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Dennis Jones has played many roles in his IT career--CIO, business manager, and now executive at an IT vendor. The president of business-to-business software maker Commerce One Inc. spent 25 years guiding IT investment at FedEx. He also spent a year leading investment firm Accel-KKR, helping traditional companies create E-business ventures, before joining Commerce One. Jones recently exchanged E-mail with senior writer Marianne Kolbasuk McGee to share his thoughts on IT leadership in the current economy.
InformationWeek: What are the key leadership challenges faced by IT managers today vs. 12 to 18 months ago?
Jones: The primary leadership challenge is always focus. Positive markets tend to hide mistakes or lack of focus in an organization. But especially now, when every penny counts, staying focused on the right projects is key. Managers must choose projects carefully, understand their goals, and then deliver. If you want to accomplish big things, you have to stay committed to goals. You need more than a running start to climb Mount Everest.
InformationWeek: What sort of skills must IT leaders tap to deal with these challenges?
Jones: Underneath all the current market turmoil is a more important shift, one that's vital for both corporate leaders and IT leaders to understand. Business is going to be on the Internet, and if companies think browsers, intranets, and E-mail are the extent of that transition, they're mistaken. It may sound trite, but the Internet will still change almost every part of how we do business.
Covisint, for example, is powering auctions for auto parts for companies like DaimlerChrysler. On the one hand, they're looking for immediate ROI. On the other, DaimlerChrysler is looking at completely re-architecting its processes for working with suppliers. There's huge potential for new savings, business opportunities, and innovation in those processes; companies that don't undertake these kinds of sophisticated initiatives today will lose out on the learning and knowledge their competitors are gaining. It will be a big deal.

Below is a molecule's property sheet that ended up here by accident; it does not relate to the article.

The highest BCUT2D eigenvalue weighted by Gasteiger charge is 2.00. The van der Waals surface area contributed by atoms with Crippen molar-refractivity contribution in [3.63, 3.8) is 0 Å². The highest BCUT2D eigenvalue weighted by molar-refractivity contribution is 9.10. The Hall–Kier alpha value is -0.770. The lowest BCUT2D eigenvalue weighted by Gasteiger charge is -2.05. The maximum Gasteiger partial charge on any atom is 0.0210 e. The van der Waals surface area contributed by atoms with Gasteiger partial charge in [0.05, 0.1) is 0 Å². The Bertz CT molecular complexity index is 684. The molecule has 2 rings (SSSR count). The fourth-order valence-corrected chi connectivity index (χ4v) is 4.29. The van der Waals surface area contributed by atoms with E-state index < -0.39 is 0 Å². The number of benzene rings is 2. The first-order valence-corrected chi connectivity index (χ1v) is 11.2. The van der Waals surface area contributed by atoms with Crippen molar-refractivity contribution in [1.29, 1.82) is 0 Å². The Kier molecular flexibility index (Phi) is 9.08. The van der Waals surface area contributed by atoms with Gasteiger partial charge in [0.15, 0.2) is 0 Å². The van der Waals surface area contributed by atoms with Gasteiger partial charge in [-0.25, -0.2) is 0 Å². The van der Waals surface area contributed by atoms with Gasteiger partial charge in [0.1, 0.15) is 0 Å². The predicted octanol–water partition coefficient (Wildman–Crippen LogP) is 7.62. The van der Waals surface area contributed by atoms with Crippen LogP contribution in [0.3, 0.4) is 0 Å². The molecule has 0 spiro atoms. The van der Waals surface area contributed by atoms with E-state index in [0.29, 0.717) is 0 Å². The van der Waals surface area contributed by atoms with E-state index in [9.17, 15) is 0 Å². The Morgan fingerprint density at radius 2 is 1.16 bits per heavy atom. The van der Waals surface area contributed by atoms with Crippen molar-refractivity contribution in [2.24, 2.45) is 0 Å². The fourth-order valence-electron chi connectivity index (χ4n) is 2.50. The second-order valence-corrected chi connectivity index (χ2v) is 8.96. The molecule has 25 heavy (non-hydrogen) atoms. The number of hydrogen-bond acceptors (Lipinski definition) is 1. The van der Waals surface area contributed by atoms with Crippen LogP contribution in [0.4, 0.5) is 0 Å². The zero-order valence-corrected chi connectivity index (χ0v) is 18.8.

InformationWeek: How can IT leaders keep staff motivated and focused when business priorities have changed so dramatically and projects are put on hold?
Jones: Again, focus is key. If staff members have an understanding of corporate objectives and how their skills and work product contribute, they stay motivated. That means managers have to take an even more proactive approach with their people, communicating goals, objectives, and expectations.
InformationWeek: How do a CIO's dealings with the CEO or other business execs change in a downturn?
Jones: Tough market conditions separate the real ideas and the real companies from the pretenders. They also provide an opportunity to build the team for the next round. The best companies and the best IT departments know that. In tough times, the CIO's job is to continue to build the team and the resources for the next phase of the company's growth. In many cases, the CIO can become the catalyst for that next phase.
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